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Auto Repair Blog

Published 01:53 PM, Mon August 3, 2015

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What goes in must go out. This means that your engine, which is like a huge vacuum pump, sucks in air and fuel. An engine like the one in your car has four stroke: Intake, compression, combustion and exhaust. Once the air and fuel are pulled into the engine (intake), the piston comes up to compress the mixture to make it more volatile (compression). The spark plug fires and causes an explosion in the cylinder (combustion). However, not all of the fuel and air is used. This leftover mixture must make its way out of the engine to make room for a new wave to start. This is the exhaust stroke – the leftover gas and air are forced out of the cylinder through the exhaust valves, into the exhaust manifold and out through the exhaust system.

Single and Dual Exhausts

Your vehicle may have a single or dual exhaust system. In a single exhaust system, your vehicle has one or two exhaust manifold depending on the size of the engine. If you have a four-cylinder, your vehicle will have one exhaust manifold. If you have a V-6 or larger engine, your vehicle will have two exhaust manifolds – one for each head or “bank.” A vehicle with two manifolds and two exhaust tips may still have a single exhaust. After the manifold, the pipes lead to the catalytic converter and muffler. If your vehicle has a single exhaust, the pipe coming out of each manifold is jointed in a Y before the catalytic converter and muffler. A single exhaust has one of each while a dual exhaust has two of each. A dual exhaust may also have an H pipe before the converters to help control back pressure and increase horsepower. This is a crossover between the two exhaust pipes, and it forms an H with the exhaust pipes.

Dual Exhaust vs Single Exhaust Systems

The main reason for having a dual exhaust system is to get the leftover air out of the cylinders faster so that the next exchange can start quicker. Since the speed at which the exhaust is forced out of the engine is limited by the size of the camshaft and the timing, you want to get more “used” air – exhaust – out at one time. The more you get out, the more the engine can suck in; thus, you have more horsepower. However, if you have a non-turbocharged four-cylinder, adding a dual exhaust is not going to make a big difference. In this case, it would just be for looks. If you have a turbocharged four cylinder, dual exhaust will make a significant difference because of the amount of air and fuel forced into the engine by the turbo. If you have a V-6 or larger, you will also notice a significant increase in horsepower.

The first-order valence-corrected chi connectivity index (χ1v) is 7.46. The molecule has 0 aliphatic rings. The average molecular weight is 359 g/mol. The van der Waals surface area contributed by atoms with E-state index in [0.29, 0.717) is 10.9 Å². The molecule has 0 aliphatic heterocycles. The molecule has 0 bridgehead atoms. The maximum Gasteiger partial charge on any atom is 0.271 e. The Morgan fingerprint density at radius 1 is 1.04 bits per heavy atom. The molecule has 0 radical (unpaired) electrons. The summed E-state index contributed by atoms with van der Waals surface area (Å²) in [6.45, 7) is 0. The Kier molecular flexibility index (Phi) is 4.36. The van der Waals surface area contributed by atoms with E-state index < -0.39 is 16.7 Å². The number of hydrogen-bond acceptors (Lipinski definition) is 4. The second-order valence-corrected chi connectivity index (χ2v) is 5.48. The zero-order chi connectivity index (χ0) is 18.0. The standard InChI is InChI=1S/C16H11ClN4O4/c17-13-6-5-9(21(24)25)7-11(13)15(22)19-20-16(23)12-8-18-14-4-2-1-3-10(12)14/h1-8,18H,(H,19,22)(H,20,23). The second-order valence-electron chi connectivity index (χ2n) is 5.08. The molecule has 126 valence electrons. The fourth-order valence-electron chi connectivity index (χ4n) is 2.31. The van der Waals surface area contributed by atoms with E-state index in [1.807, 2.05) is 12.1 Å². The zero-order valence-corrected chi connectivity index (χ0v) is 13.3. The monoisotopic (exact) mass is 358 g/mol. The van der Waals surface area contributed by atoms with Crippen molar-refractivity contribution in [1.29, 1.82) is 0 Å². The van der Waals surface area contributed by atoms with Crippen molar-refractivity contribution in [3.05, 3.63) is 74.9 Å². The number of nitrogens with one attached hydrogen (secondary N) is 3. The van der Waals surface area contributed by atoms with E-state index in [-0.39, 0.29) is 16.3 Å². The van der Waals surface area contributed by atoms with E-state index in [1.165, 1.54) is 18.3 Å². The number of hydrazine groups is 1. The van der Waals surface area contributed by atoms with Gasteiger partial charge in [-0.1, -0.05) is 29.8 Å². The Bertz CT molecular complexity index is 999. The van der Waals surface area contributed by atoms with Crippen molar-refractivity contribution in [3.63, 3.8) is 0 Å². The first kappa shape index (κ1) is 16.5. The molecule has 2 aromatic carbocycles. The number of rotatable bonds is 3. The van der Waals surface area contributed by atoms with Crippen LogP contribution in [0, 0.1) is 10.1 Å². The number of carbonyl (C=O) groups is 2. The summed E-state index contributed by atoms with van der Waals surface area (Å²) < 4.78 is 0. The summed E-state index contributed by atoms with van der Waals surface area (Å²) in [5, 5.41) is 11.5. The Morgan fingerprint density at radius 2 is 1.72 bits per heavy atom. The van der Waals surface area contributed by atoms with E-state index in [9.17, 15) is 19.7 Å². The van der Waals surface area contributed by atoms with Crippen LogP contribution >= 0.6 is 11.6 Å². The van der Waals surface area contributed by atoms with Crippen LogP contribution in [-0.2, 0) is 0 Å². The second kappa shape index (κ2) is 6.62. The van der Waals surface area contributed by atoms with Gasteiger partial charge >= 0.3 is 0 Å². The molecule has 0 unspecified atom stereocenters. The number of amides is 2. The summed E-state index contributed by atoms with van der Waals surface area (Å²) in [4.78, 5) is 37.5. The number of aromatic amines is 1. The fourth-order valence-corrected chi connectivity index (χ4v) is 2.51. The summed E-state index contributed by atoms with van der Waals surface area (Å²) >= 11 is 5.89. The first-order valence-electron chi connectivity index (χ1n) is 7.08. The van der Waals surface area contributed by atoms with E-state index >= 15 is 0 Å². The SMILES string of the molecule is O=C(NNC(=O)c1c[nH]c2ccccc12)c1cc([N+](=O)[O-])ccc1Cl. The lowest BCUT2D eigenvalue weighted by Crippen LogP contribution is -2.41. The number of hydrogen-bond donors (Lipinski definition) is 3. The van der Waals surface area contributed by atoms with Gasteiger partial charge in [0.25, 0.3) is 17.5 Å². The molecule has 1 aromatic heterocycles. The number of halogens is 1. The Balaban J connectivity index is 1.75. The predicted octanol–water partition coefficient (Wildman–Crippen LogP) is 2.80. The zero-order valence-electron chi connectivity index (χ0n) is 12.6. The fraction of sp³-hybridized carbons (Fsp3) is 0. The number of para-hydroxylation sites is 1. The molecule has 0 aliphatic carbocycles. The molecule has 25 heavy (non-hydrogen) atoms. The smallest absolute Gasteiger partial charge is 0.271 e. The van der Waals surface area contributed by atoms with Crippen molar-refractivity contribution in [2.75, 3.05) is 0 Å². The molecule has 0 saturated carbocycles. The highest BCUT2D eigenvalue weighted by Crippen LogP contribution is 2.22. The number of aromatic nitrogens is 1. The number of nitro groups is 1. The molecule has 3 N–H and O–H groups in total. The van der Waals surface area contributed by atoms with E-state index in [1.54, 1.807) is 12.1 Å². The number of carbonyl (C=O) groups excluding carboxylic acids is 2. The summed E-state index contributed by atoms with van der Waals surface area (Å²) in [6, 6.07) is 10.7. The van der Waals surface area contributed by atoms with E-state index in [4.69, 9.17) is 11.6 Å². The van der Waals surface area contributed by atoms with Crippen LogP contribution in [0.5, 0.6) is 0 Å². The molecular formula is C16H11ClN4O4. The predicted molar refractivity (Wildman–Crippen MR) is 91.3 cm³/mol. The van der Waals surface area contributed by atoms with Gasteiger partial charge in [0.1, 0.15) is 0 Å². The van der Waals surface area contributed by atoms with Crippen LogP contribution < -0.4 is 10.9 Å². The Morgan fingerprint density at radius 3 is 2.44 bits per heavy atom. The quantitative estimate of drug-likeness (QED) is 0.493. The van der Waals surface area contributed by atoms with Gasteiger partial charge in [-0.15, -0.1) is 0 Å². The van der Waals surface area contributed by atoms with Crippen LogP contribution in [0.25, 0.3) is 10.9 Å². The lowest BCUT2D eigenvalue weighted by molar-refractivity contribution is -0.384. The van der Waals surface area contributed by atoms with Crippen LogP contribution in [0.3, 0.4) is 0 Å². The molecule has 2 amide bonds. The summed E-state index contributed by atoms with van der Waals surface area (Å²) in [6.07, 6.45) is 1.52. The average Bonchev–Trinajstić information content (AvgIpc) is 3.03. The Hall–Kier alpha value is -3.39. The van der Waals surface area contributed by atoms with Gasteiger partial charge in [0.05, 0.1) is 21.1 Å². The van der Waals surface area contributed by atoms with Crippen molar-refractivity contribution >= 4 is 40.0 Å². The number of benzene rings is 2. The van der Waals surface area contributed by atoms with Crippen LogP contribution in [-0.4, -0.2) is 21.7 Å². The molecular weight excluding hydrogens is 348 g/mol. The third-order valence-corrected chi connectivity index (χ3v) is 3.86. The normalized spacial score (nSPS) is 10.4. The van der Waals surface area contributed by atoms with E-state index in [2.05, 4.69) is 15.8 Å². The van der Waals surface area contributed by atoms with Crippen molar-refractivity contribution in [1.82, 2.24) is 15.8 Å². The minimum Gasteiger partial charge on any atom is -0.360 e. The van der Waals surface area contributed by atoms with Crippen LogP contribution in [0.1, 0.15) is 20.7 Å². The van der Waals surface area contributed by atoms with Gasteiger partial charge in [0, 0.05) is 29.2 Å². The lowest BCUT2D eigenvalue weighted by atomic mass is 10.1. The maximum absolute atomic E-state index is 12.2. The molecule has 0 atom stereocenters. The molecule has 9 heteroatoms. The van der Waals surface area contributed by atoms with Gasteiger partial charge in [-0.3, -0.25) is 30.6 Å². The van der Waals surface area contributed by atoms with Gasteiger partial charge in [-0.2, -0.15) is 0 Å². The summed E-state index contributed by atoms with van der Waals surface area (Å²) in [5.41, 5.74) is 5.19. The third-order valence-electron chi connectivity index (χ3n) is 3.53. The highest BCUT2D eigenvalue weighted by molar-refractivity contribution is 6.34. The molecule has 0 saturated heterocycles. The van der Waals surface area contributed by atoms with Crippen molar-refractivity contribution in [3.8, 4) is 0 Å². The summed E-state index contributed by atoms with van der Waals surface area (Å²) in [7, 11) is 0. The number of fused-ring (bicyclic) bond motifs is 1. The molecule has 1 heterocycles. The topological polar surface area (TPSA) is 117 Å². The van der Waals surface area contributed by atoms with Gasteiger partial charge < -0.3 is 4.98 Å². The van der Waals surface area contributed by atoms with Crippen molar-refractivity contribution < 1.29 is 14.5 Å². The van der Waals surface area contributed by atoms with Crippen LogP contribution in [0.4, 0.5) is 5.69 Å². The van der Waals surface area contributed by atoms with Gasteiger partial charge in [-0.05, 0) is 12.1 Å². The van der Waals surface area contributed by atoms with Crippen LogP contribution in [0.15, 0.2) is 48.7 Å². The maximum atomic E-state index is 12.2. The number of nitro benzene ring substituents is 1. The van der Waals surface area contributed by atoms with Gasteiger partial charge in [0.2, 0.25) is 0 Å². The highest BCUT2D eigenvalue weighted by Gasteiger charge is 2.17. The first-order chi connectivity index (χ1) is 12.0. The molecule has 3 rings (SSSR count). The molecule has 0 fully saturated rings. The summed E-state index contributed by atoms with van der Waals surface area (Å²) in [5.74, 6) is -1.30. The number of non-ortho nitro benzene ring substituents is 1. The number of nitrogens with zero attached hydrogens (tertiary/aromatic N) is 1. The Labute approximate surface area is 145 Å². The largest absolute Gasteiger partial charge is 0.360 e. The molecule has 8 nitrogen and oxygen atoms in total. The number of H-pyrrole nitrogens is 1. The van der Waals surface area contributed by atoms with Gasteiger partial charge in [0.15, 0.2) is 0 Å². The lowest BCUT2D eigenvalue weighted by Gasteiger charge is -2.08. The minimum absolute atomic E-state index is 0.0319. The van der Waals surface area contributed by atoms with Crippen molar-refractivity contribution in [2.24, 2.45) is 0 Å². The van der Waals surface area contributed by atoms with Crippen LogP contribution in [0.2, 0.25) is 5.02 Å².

What Does Dual Exhaust Do?

If each bank has its own exhaust system, there is more space for more exhaust to exit the engine. For example, if your vehicle has eight cylinders and a single exhaust, all the used air is trying to get out one pipe, one catalytic converter and one muffler. This can cause back pressure – like a bottleneck traffic jam – thus robbing your vehicle of horsepower. Adding a second exhaust system so that each head and exhaust manifold has its own system allows double the exhaust to be forced out of the engine, thus increasing horsepower. Dual exhaust also decreases some of the back pressure that is common with single exhaust systems. Another back pressure builder is the stock exhaust manifolds. Because of the way they are designed, they tend to increase back pressure. When you convert to dual exhaust, be sure to replace the manifolds with headers. Don't go with a cheap set, either. Choose headers that are stainless steel to reduce rust. Also, if possible, choose headers that are made so the pipe lengths are as close to the same length as possible. This further reduces back pressure and increases horsepower.

It's Not Just For Looks

If you have dual exhaust tips to a single exhaust, your vehicle will look great, but it's not doing anything to increase power. Dual exhaust will give you a significant power increase because of the engine's ability to breathe better. Thus, if you are trying to increase horsepower, dual exhaust may be worth the cost. You'll have to replace the intake manifolds with headers, then add the proper piping, converters and mufflers.

Cost Savings